New York Giants fans were barely recovering from the Super Bowl victory parties when they discovered something else to celebrate: "Linsanity."
That's referring to Jeremy Lin of the New York Knicks.
The undrafted free agent from Harvard, already dropped from one team, and coming up through the NBA's Developmental League, finally found himself starting at point guard.
The Knicks won all five of those games in which he played the majority of minutes, in seven nights.
That's hard enough for talented teams to do. But the Knicks played most of their games without their two best players, out because of injury and a death in the family.
And after the five wins, the Knicks elevated to a record of only 13-15.
In other words, they were bad without Lin. With him, they played themselves right back into playoff contention.
It's a Tebow-esque performance.
Well, not really. If it was Tebow-esque, Lin would have had six points going into the final minute, and then hit four free throws to win each game. And, Lin would have been famous coming out of college.
Unlike Tebow, quarterback of the Broncos, there's evidence that Lin can play.
In the first night of the streak, Lin didn't start but he scored 28 points. Over the next four games, he scored 109 points.
Oh, yes, there's that other thing.
Lin is Asian-American. The only such player in the NBA. (Although there have been Asian-born players.)
It could be that Lin is just having a great start, and will fall back to being an average player once teams adjust to his game. You sometimes see this with rookie pitchers and even first-time starting quarterbacks. But there's no doubt he is good enough to at least have been drafted.
Why wasn't he?
The Wall Street Journal argues that he shouldn't have been a surprise: "Writers at the Wages of Wins, an NBA quantitative-analysis blog, have put together an index of college performance that shows Lin was significantly better than the average draftee during his days with the Crimson. Even if his Ivy League stats should be discounted, he'd still come out ahead of many of the players near the top of the 2010 draft class."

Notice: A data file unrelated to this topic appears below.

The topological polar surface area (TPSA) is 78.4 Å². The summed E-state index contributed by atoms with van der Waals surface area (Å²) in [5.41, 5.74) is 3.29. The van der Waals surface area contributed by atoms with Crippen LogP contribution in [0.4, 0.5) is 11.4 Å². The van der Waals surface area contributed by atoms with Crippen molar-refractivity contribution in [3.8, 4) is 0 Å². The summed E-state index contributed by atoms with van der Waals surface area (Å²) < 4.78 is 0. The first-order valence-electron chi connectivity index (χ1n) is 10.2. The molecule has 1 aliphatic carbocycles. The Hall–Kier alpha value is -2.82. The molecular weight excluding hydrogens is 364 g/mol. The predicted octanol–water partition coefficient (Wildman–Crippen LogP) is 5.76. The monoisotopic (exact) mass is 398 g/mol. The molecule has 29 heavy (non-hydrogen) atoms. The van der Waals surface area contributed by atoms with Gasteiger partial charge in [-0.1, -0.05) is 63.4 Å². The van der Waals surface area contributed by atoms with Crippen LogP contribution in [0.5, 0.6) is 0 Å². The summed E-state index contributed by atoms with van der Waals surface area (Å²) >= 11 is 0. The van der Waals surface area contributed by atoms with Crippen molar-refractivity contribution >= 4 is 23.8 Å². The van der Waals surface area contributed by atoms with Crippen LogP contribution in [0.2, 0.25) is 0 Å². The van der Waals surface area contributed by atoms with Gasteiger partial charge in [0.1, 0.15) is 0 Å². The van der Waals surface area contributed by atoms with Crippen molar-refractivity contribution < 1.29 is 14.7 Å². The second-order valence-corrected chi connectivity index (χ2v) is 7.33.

I recall, however, a former NBA player, Tim Legler, talk of racism in the NBA. Legler was white. No, he didn't experience prejudice against his abilities in the locker room. His teammates, most of whom were African-American, knew he could play. But he felt racism in mostly-white front offices who downgraded his potential because Legler was white. He went undrafted and had to play in Europe and the Continental Basketball Association before getting his chance in the NBA.
I don't recall if Legler said that his race was ever mentioned to his face, but he perceived it nevertheless. If his perception is accurate, then we can fairly ask: If a 6'4" white player had a hard time making it because of stereotypes about white athletic ability, is it any surprise that a 6'3" Asian-American would be overlooked?
Of course, this isn't the only form of racism around the league, or nation. A few weeks ago I heard Ice Cube interviewed by Dan LeBatard. LeBatard asked Cube about racism today. Cube said something along the lines of sensing it every day, even if you can't really put a finger on it.
Last Saturday afternoon, I tuned to ESPN radio while driving in my car. I heard a caller said he hadn't been an NBA fan for years because, according to him, NBA players were more concerned about money and egos instead of team. But then, thanks to a remarkable week by Lin, the caller became an NBA fan again. He appreciated that Lin was "team-first" and "literate."
The hosts, Freddie Coleman and Jonathan Coachman, were polite to the caller. Coleman said that there are lots of other guys in the NBA like Lin, such as Derrick Rose and Kevin Durant, and that the NBA should do a better job of promoting them.
This makes me wonder, if Lin's biography and personality was exactly the same but he was black, would the caller have paid attention to him? If anything, Lin likes to score, or at least is willing to shoot. The caller may have projected on Lin his own version of positive Chinese stereotypes - unselfish and group-oriented, hard-working, smart.
Does this caller think of himself as a racist? Probably not. He could give all sorts of reasons why he isn't, and he would not be wrong. He would dispute the claim that he was stereotyping African-American athletes as selfish and Asian-Americans as unselfish. He could, with some justice, accuse me of projecting MY impressions and stereotypes onto him. He called into a show where the two hosts were African-American, and he wouldn't have if he meant to be insensitive.
All of this could be true. But he did call, and he came across as an ignorant fool.
Ice Cube was right.